Introduction / History The Sangu people are the original pastoral inhabitants of a vast area of flatlands near the Ruaha River. In the 1870s and 80s, Baluch people from Pakistan emigrated into the area, starting farms, intermarrying, and bringing Islam. Many Tanzanian groups have also moved into the area in search of good grazing land for their cattle. The Maasai, Datooga, Sukuma, and Nyakusa are a few of those Tanzanian groups.
Despite all the neighbors, some Sangu live in isolated settings. Those who herd animals as their primary economic activity require a lot of space. Agricultural Sangu tend to live in villages and towns along the roads. Some in the larger towns also have small businesses.
Life can be difficult in the more remote areas. In the dry season, some people travel up to twelve kilometers to get water. During the rainy season, many places are completely inaccessible by land due to flooding; however, several airstrips provide access to the area.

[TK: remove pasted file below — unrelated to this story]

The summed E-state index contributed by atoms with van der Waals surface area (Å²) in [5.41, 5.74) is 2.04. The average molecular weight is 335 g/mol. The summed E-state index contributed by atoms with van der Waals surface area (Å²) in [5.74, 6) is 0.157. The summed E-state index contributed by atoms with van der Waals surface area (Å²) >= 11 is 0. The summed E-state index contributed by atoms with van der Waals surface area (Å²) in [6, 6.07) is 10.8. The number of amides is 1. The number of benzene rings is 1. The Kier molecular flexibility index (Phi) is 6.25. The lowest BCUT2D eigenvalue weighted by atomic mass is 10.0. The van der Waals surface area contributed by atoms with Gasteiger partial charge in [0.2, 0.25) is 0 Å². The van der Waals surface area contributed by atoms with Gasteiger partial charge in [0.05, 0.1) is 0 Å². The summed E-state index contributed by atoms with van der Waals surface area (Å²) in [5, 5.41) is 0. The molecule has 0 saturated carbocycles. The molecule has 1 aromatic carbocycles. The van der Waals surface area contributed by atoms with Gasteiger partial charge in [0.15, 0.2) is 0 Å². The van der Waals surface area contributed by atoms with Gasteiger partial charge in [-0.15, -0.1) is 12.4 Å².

Islam and Christianity have a long history with the Sangu. Islam came via the early Pakistani immigrants, but its practice is mainly limited to the larger villages possessing mosques. The Lutheran church arrived in 1898, the first among many Christian denominations to start work in the Sangu area. For the most part, these churches are in close proximity to the main road. Generally they serve a broad mixture of people, and the Sangu comprise only a minority of the church members. In more remote areas, the Sangu people follow neither of these "outside" religions. They prefer their traditional religion. It is strong among the Sangu, and even the majority of Muslims and Christians continue to practice it alongside their chosen religion. It was said by one church leader that the Sangu will never leave their traditional religion because it works for them. When they pray for rain, for example, it comes.